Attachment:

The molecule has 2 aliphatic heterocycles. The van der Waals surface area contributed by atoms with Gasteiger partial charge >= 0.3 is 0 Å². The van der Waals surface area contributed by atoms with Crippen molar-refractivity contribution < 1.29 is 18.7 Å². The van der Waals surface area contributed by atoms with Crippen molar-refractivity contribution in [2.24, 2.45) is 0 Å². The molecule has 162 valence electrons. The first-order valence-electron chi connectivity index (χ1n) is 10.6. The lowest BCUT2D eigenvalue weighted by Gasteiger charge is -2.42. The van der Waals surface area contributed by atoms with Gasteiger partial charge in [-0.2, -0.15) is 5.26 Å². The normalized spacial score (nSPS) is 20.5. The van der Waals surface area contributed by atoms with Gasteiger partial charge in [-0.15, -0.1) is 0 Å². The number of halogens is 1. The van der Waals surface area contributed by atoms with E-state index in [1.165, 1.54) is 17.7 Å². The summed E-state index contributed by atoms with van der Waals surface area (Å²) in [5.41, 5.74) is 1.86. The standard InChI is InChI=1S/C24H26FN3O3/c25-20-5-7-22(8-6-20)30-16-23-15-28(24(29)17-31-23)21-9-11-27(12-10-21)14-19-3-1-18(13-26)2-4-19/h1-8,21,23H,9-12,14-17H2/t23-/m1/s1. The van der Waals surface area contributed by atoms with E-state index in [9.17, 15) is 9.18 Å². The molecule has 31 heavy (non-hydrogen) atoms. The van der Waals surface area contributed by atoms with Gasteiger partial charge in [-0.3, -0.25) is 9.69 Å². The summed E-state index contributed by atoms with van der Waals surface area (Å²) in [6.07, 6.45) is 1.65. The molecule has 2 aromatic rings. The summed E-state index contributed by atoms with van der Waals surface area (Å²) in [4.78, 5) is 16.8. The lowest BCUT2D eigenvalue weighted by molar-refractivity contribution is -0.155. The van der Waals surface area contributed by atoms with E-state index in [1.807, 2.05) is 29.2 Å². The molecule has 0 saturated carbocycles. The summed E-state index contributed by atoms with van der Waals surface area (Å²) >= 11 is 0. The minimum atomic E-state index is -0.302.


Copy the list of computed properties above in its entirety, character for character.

The molecule has 2 aliphatic heterocycles. The van der Waals surface area contributed by atoms with Gasteiger partial charge >= 0.3 is 0 Å². The van der Waals surface area contributed by atoms with Crippen molar-refractivity contribution < 1.29 is 18.7 Å². The van der Waals surface area contributed by atoms with Crippen molar-refractivity contribution in [2.24, 2.45) is 0 Å². The molecule has 162 valence electrons. The first-order valence-electron chi connectivity index (χ1n) is 10.6. The lowest BCUT2D eigenvalue weighted by Gasteiger charge is -2.42. The van der Waals surface area contributed by atoms with Gasteiger partial charge in [-0.2, -0.15) is 5.26 Å². The normalized spacial score (nSPS) is 20.5. The van der Waals surface area contributed by atoms with Gasteiger partial charge in [-0.15, -0.1) is 0 Å². The number of halogens is 1. The van der Waals surface area contributed by atoms with E-state index in [1.165, 1.54) is 17.7 Å². The summed E-state index contributed by atoms with van der Waals surface area (Å²) in [5.41, 5.74) is 1.86. The standard InChI is InChI=1S/C24H26FN3O3/c25-20-5-7-22(8-6-20)30-16-23-15-28(24(29)17-31-23)21-9-11-27(12-10-21)14-19-3-1-18(13-26)2-4-19/h1-8,21,23H,9-12,14-17H2/t23-/m1/s1. The van der Waals surface area contributed by atoms with E-state index in [9.17, 15) is 9.18 Å². The molecule has 31 heavy (non-hydrogen) atoms. The van der Waals surface area contributed by atoms with Gasteiger partial charge in [-0.3, -0.25) is 9.69 Å². The summed E-state index contributed by atoms with van der Waals surface area (Å²) in [6.07, 6.45) is 1.65. The molecule has 2 aromatic rings. The summed E-state index contributed by atoms with van der Waals surface area (Å²) in [4.78, 5) is 16.8. The lowest BCUT2D eigenvalue weighted by molar-refractivity contribution is -0.155. The van der Waals surface area contributed by atoms with E-state index in [1.807, 2.05) is 29.2 Å². The molecule has 0 saturated carbocycles. The summed E-state index contributed by atoms with van der Waals surface area (Å²) >= 11 is 0. The minimum atomic E-state index is -0.302.